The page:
Seminar Report on
Initiative for State-building within the context
of constitution making process
Organised by Friedrich-Ebert-Stiftung (FES)
16-17 May (Nuwakot) and 23-24 May (Dhulikhel)
By Chandra D Bhatta
Introducing the Programme
Friedrich Ebert Stiftung (FES) - a German
Political Foundation has organised training-cum-seminar on '(Modern)
State-building and Constitution-making Process' in Nuwakot and
Kavre district. The main objective of the programme was to educate
people at the peripheral level on the issues underpinning constitution-making
process in order to enable them to participate in the political
The programme was attended, among others,
by political leaders of all political parties (including Maoist),
lawmaker(s) from the CPN-Maoist, academicians, teachers, NGO
personnel, members of civil society, students, government officials,
youths, representatives of trade unions and other stakeholders
of society. Overall, the programme was well received.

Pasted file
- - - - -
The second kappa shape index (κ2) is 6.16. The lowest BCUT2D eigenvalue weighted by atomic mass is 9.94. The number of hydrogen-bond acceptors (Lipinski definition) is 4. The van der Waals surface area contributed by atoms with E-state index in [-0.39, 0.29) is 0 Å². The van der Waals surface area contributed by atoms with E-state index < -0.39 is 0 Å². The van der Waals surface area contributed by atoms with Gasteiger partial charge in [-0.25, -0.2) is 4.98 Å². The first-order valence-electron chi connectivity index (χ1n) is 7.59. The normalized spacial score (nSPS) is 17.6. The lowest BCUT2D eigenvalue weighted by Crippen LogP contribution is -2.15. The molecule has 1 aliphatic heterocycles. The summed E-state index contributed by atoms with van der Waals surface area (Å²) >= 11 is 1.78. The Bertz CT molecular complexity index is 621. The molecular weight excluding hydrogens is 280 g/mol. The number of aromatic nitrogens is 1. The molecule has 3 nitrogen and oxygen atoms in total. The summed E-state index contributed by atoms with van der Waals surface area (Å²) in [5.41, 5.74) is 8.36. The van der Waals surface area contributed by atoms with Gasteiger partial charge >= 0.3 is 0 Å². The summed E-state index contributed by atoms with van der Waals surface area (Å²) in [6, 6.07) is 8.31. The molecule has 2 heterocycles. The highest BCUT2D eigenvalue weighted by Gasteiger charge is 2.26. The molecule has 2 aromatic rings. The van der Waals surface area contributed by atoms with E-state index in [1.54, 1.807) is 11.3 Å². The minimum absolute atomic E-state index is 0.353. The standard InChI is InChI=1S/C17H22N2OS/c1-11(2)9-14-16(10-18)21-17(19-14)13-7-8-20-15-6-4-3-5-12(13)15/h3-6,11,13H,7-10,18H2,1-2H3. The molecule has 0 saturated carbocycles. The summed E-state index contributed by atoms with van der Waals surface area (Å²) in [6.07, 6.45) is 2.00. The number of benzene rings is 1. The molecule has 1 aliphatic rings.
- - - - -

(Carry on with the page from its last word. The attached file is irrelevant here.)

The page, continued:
There were 165 and 176 participants in Nuwakot
and Kavre district respectively who actively participated in
the discussion. Mr Bhanu Bhakta Pokharel Chief District Officer
(CDO) of Nuwakot attended the programme whilst Mr. Krishna Prasad
Banstola, the Judge of the Nuwakot District Court, chaired the
programme. Likewise in Kavre, Judge of the District Court Mr.
Prakash Mishra chaired the programme and Mr Kabiraj Khanal,
CDO was also present.
Head of FES in Nepal - Mr. Dev Raj Dahal apprised
about the current state of political affairs in the country.
The intellectuals, political leaders and civil society members
of both the district discussed about the various social, economic
and political issues underpinning the Nepali state. They argued
that drafting of a new democratic constitution requires inclusion
of contesting visions, voices and views of all strata of society.
Mr Dev Raj Dahal recalled on the fact that mismatch between
(people's) expectations and dispensation of political justice